Food and Social Identity

21 Apr

From celebrity chefs to specialty stores, the last decade has witnessed an explosion of food consciousness in modern culture. It’s a staple of popular media, resulting in the creation of omnimedia brands like Wolfgang Puck and Bobby Flay; while even inspiring entire networks devoted to around-the-clock programming. The hegemony of food in daily modern life means it’s been the recent subject of discussion and deconstruction from countless angles of serious academia to lighthearted social commentary. Of course food is more than sustenance, but I assert that it is even much more than a cultural, social or political phenomenon. It functions symbolically as a communicative and rhetorical practice by which we interact with others, forge relationships, and most importantly, it is a means through which we deliver rhetorical performances of selfhood in the creation of our social identities.

Clothing, hairstyles, and even zip codes are familiar to us as markers of social identity and self-expression. but food surpasses their non-edible counterparts in symbolic potential partly because it can be literally consumed and absorbed into the physical body. As an ingestible synecdoche of whatever social values and status we wish to embody, it’s distinguishable from an Audemars Piguet on his wrist or the vintage Lanvin on the crook of her arm. In the hyper-modern world of food, what we eat is personal—and in more ways than Savarin probably envisaged when he penned the words, “tell me what you eat and I will tell you what you are”

In fact, if sex is the instrument of species-reproduction, then eating is probably the means of self-reproduction. To exist can be boiled down to an activity of daily self-reproduction, and the material resource by which one performs this act is through food, both literally and rhetorically. For example, Recall Alice’s Adventures in Wonderland. Lewis Carroll’s fantastical setting is rife with food objects, from tea cakes and potions to the infamous mock turtle soup. It’s fitting that Alice’s most significant interactions with Wonderland seem to involve acts of eating and dining with its locals. Her journey of transformation is both literal and metaphorical—while the cakes and potions cause her to shrink and grow, the literal consumption of food objects that Wonderland is furnished with occurs simultaneously with Alice’s development as a person and her eventual appropriation of Wonderland’s values of curiosity and absurdity. It seems as if even as early as the Victorian age, those like Carroll have been able to appreciate the rhetorical power of food as a symbol of self-transformation. Fast forward to the present age of the Self, it is no wonder that we have consciously or subconsciously unleashed the latent potential of food as a powerful tool for identity creation and attainment of social status.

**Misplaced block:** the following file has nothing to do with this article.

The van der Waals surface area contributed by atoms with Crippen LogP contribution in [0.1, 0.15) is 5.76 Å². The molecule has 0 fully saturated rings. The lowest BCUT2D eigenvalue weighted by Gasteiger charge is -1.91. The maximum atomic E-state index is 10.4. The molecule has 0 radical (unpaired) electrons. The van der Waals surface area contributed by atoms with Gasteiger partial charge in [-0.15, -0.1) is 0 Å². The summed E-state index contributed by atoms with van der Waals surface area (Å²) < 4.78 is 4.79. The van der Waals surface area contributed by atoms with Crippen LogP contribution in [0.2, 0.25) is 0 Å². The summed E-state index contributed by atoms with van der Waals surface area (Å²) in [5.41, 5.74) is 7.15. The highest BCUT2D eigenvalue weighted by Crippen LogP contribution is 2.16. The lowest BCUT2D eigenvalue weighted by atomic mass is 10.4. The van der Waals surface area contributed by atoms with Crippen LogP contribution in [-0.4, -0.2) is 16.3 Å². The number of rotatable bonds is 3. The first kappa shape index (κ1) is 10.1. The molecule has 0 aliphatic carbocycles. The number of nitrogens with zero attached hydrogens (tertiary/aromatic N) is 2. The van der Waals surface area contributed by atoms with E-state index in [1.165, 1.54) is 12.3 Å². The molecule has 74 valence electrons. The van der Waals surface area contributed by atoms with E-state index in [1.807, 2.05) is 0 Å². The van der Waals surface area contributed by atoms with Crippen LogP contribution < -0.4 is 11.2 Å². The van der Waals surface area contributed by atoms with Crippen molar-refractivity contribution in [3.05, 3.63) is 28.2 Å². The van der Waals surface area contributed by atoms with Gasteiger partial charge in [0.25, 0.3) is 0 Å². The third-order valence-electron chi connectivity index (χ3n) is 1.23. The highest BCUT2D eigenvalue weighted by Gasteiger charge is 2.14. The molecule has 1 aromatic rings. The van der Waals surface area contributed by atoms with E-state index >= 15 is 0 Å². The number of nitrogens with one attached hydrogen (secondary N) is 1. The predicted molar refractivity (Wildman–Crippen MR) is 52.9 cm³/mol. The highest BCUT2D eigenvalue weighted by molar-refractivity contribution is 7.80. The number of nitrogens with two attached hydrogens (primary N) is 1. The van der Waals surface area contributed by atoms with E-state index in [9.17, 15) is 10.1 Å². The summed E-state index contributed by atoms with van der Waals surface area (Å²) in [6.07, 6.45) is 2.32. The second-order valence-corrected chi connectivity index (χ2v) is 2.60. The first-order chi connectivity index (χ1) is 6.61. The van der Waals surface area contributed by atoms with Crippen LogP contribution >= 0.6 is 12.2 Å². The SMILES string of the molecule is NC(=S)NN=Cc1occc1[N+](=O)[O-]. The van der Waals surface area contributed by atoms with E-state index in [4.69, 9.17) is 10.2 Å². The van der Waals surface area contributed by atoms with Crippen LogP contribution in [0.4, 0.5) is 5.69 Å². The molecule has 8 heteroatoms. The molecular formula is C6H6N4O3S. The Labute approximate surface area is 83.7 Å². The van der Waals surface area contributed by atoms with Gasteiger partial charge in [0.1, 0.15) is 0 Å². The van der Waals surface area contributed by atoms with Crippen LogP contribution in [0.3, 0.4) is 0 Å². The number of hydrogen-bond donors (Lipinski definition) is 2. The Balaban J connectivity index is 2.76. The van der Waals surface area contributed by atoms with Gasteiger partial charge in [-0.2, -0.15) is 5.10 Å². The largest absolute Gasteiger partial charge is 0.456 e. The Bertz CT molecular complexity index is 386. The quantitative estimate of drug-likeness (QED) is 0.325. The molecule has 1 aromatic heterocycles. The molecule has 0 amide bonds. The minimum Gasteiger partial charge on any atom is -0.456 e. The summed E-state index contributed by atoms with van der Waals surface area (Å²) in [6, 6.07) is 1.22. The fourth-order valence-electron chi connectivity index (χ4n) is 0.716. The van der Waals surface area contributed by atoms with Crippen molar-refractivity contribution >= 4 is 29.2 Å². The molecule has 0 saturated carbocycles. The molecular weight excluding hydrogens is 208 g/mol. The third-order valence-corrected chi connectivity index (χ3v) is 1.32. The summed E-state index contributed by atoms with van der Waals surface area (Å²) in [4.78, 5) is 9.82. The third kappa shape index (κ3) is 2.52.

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Alice at the Mad Tea Party

So how does food operate as a means by which we create and manage meaning in our lives? Historically, food was a powerful symbol of Britain’s identity as a colonial empire. Imported food like tea and citrus is compelling as a status symbol of Britain’s imperial reach because the evidence could be widely displayed upon virtually every dinner table in the nation, and reproduced every time those items are consumed by Britons. Today in practical terms, all you’d need to do is imagine the deliberation that goes into each time you labour over the question of where to take your date for dinner. What food you choose to place between you and your date is ultimately a decision to communicate to them what you believe they represent and what you can offer as a partner. The food that you share together is an act of simultaneous self-reproduction. What you eat together therefore symbolizes how you desire to grow together as a duo. I personally have difficulty accepting coffee dates while dinner plans will tend to signal to me that a man sees me as serious potential for forging a meaningful relationship together. To me, a dinner table can be read like a text, and what someone chooses to communicate through the text is a reflection of what they expect you to accept into both your literal, physical body, but also your sense of self. To me, anything short of a complete and meaningful meal is an interesting rhetorical signal to me that they value me as something short of a complete and meaningful person.

Lost in the upper-middle class fantasy of health consciousness and clean-eating, we are perhaps unable or unwilling to recognize the subtler reasons why we stand behind things like organic food movements and restaurants that inexplicably demand the most ancient and un-hybridized grains for a simple dish. These are perhaps better viewed as performances that help us actualize modern, desirable values of individuality and counter-culture.

But I digress, my point isn’t really to assert what exactly food symbolizes for us as social individuals—that would require an enormous amount of spilt ink. There’s a lot to think and talk about when it comes to food; the possibilities for food to affect self-transformation is potentially limitless. And since food is so intimately tied to production of self-identity, it is perhaps a personal experience of introspection that is worth at least some consideration. Chew on that thought the next time you eat.

 

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